brettllingle

Inspired
I thought it would be cool to be able to change the eq frequencies in the already present eq. That would make the eq we already have all the better.
 

guitarnerdswe

Fractal Fanatic
Axisman5150 said:
Does anybody know what the Mesa EQ's maximum/minimum gain/cut is for the sliders?
Knowing that might help a bit as well the Q setting. Like Clark, I usually keep that at .707.

On the PEG in the Axe it's +12db/-12db, it seems to have more gain/cut than the Mesa. If I dial in the classic "V" shape with the bass and treble sliders up to the max with the mids almost down to -11, it's way over the top bass and too much sizzle with too much poop scoop mids. But if you go +3 to +4 for max gain and the same for the cut for the mids(-3 to -4) and dial to shape like a "V" or like other settings I've seen in pictures, seems to work.
The sliders on the Mesa amps are logarithmic, the ones in the PEQ are linear. That's way you got much more boost/cut.
 

Axisman5150

Experienced
tonygtr said:
The sliders on the Mesa amps are logarithmic, the ones in the PEQ are linear. That's way you got much more boost/cut.
Thanks Tony, so are the sliders on the GEQ in the Axe logarithmic?
Although I get in the ball park with the PEQ and adjust by ear, It would be nice to the have a model of the EQ.
 

guitarnerdswe

Fractal Fanatic
Axisman5150 said:
tonygtr said:
The sliders on the Mesa amps are logarithmic, the ones in the PEQ are linear. That's way you got much more boost/cut.
Thanks Tony, so are the sliders on the GEQ in the Axe logarithmic?
Although I get in the ball park with the PEQ and adjust by ear, It would be nice to the have a model of the EQ.
The sliders in the GEQ are also linear. You're best bet is to use the PEQ :)
 

FractalAudio

Administrator
Fractal Audio Systems
Moderator
The sliders in the GEQ are NOT linear. They are linear-in-dB which is logarithmic. The graphic EQ can be thought of as a subset of the PEQ. The frequency and Q are fixed. The slider is the gain in dB and is identical to the gain in the PEQ.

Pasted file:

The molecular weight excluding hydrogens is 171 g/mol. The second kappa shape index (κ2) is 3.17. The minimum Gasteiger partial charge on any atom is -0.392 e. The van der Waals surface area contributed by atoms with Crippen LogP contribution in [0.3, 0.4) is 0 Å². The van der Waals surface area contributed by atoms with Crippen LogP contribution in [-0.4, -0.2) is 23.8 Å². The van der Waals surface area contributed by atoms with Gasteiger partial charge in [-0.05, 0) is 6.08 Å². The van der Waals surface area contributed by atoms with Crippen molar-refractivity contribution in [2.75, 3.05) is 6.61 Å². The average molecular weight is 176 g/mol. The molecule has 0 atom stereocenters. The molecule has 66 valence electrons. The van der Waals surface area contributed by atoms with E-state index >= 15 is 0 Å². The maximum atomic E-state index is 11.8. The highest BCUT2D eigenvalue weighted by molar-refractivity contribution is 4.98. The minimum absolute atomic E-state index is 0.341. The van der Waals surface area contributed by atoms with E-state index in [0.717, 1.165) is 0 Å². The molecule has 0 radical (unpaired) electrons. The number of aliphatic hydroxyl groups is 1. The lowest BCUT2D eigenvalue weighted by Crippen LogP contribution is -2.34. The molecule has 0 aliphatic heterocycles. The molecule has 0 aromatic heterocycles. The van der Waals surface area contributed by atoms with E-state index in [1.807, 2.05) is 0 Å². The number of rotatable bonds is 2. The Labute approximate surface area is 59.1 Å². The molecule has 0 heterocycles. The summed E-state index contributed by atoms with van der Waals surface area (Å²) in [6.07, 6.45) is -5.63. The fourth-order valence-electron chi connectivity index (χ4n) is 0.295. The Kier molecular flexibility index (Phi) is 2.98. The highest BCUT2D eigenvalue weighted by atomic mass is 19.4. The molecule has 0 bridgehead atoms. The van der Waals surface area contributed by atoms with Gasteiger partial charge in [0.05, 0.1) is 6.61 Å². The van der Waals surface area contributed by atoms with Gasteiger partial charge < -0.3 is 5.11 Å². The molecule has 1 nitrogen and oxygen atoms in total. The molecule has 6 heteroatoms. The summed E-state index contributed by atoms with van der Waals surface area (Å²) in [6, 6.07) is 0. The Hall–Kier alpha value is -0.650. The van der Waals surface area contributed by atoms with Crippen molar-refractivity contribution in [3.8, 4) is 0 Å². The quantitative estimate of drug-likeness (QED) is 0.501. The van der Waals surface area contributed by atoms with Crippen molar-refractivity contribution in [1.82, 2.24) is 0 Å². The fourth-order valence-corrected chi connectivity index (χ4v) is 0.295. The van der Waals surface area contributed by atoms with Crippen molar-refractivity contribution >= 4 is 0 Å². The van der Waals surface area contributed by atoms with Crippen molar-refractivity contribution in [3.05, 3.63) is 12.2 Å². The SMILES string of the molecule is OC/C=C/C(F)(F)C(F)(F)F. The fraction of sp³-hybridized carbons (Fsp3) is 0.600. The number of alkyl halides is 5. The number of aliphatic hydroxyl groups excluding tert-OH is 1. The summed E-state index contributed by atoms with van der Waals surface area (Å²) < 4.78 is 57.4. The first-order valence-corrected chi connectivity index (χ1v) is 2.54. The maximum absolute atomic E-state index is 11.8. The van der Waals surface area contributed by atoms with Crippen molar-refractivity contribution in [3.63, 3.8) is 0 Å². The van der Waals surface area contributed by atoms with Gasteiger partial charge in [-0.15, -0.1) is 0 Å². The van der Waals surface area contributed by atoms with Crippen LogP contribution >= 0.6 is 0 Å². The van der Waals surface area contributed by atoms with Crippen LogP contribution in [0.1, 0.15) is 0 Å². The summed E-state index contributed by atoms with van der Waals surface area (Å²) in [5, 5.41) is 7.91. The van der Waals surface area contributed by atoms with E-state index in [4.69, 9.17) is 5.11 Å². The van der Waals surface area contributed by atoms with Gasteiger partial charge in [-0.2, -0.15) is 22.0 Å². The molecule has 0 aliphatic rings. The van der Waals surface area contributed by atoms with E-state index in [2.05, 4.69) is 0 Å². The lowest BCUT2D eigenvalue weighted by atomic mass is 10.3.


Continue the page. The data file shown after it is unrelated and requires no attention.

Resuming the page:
Just found this information on the Mesa forums. I havent tried to replicate the geq yet. But maybe this will help anyone looking for answers...

====================

I found this information on the Fractal Forum, interesting.

'Analysis of a Mesa/Boogie Mark IV schematic revealed the following settings for recreating the famous amp's graphic EQ.'

Frequencies:

* 87.61 Hz
* 371.74 Hz
* 723.43 Hz
* 1575.87 Hz
* 4822.88 Hz

Q:

* 1.414 (ideal for octave equalizer)
* 1.3 (actual, due to component values used)

'There's about 18dB of cut and 17dB of boost. This is in the ideal world, so +/- 15dB was probably the design goal. The pot response is logarithmic – i.e. most of the cut/boost is near the end of the pot travel. Also, this is not a constant Q design, so the Q decreases (or bandwidth increases) with less boost or cut.
 

joegold

Fractal Fanatic
marvinx said:
i think the mark model needs two gains like the real one.
~mx~
The Amp Block will always have one set, and only one set, of available parameters for all the possible Amp Types.

Learn to live with it.

This is just one of many other reasons why the Axe's Amp block will never be able to *exactly* replicate any particular amp that Cliff attempts to simulate.
All he can do is to get us in the general vicinity, in very close proximity actually, but it will never be all the way "there".
Or, he may be able to come very very close to simulating a handful of the potential sounds that one of these real-world amps is capable of producing. But he won't be able to replicate *all* of the sounds that amp is capable of.
If you really want the *exact* sound you've heard from some Mesa amp you've owned, you're gonna have to go back to using that *exact* same amp.

If you want more versatility than that amp is capable of producing, but you still want tones that are equally musical or even more musical than that amp, then you might want to keep using the Axe.